How Canadian Label Priory of Ten Developed Its Austerely Feminine Look

Rome wasn't built in a day. Nor are fashion lines.
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Eliza Brooke
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Rome wasn't built in a day. Nor are fashion lines.

Looks from Priory of Ten's Fall 2014 lookbook. Photo: Priory of Ten

Looks from Priory of Ten's Fall 2014 lookbook. Photo: Priory of Ten

Mei Liu leads something of a sartorial double life. From 10 to 6 -- this generation's 9 to 5 -- the New York-based designer works full-time at Paper Denim & Cloth in women's sportswear. Her after-hours are dedicated to Priory of Ten, the line she started with two friends in 2011.

Now heading into its sixth season, Priory is the perfect example of the fact that a fashion brand doesn't become a success overnight. Figuring out a line's aesthetic and target audience are in many ways a constant evolution.

"It's like raising a child and seeing what its core strengths and weaknesses are," Liu says. "[You] boost its growth around its strength and really try to veer away from its weaknesses."

Priory of Ten was born as an in-house label for two Vancouver boutiques that Liu's friends Eunice Quan and David Lin own, called Board of Trade. Having worked at Phillip Lim for two years after graduating from Parson's associate program, Liu was ready to take a more active design role but wasn't sure that she wanted to climb the corporate ladder in a larger brand. When Quan and Lin asked if she wanted to handle design for the nascent line, she took them up on it.

"I'll be honest, I was super naive at the time," Liu says. The three co-founders didn't prepare a business plan and had only a loose idea of what their target market would be, although they did pinpoint New York as their primary geographic market, rather than Canada.

"I don't think any of us knew the type of investment, time-wise and financial, that it would take to watch the company grow. Definitely it was more of a passion project that we dove into without too much reservation," Liu says. "We kind of stumbled and grew along the way, and now I'm much wiser than I was two years ago."

Liu's background in accounting -- yes, she was an accountant for two years before applying to design school -- meant that she became both the designer and the label's financial planner. While the threesome initially tried more of a communal design process, Liu slowly took that over as well, given that she was the only one in New York and had a design background. Quan handles sales now, and Lin has come to take more of a supportive role, although merchandising is his strong suit.

Priory's product, too, has changed sizably over the last two years. Because it was born in the context of the Board of Trade stores, which cater to Canada's so-called "urban woodsman" (a.k.a. hipster) population, Liu says she tried to marry the structure and tailoring that she had learned at Phillip Lim with a more casual, sporty vibe. It soon became clear that the dissonance between her personal inclinations and Priory's sartorial mission statement wasn't working.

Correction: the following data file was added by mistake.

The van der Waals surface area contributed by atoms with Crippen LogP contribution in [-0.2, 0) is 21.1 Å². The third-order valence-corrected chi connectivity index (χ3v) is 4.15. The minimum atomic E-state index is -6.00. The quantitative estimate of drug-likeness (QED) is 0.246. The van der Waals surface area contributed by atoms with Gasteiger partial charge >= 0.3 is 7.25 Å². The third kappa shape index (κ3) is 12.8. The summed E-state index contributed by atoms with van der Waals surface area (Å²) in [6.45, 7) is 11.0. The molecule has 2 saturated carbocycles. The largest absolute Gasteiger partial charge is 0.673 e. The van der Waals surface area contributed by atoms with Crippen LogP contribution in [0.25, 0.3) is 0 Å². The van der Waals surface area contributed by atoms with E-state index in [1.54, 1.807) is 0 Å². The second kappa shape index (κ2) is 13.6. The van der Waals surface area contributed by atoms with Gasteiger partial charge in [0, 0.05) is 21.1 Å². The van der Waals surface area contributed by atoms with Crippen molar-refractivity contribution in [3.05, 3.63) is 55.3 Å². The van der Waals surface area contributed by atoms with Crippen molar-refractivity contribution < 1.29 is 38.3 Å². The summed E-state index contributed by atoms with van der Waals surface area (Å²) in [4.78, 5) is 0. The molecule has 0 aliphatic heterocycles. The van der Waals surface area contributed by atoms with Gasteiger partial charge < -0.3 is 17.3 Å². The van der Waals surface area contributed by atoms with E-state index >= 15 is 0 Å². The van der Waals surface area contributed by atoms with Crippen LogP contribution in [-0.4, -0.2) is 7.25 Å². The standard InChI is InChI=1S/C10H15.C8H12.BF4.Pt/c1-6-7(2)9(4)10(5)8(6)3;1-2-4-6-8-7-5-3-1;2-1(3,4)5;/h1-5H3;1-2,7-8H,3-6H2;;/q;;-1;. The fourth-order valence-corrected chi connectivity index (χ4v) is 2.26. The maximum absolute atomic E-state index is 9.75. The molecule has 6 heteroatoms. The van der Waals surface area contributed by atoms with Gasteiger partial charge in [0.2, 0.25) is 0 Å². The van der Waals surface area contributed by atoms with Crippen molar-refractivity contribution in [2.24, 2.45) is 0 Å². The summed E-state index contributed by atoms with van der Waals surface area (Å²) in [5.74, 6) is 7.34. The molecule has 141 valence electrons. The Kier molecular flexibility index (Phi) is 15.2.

"I think because of my own design background, instinctively I wanted to offer something a little more... I guess you could say feminine, elegant and severe," she says.

Priory of Ten designer Mei Liu. Photo: Priory of Ten

Priory of Ten designer Mei Liu. Photo: Priory of Ten

Now in its fifth season, Priory's luxe sportswear has evolved into just that. The Fall 2014 collection translated the Canadian woods into some beautiful knits and clingy dresses. There are still touches of sportiness, as with a particularly great baseball jacket in a nubby forest green wool.

In a world where mass market retailers advertise their brightest wares on sunny-looking models, billboard size, Liu says her goal with Priory is to tap into the seriousness and solemnity that women feel, too. As Liu (very accurately) points out, people get down on themselves, and just because it's spring doesn't mean prints and flouncy skirts are the only option.

As for brands Liu looks up to most, she answers without a beat: "I love what Acne is doing. In every aspect I think what they're doing is so on point."

Priory has grown its stock list slowly but surely, most recently landing its first Japanese accounts. According to Liu, convincing buyers to get on board with their brand is less about wowing them right off the bat and more about building up trust by delivering consistently great product season after season. Buyers might watch for three or four seasons before deciding to work with a brand, just to make sure that the quality is really there.

"I think because the market is so saturated, and because buyers have such easy access to information about new up and coming designers, it's very difficult to just sell and pull people in through verbiage," Liu says. "They really just have to see something about the product that they're drawn to."

Check out Priory of Ten's full Fall 2014 lookbook after the jump.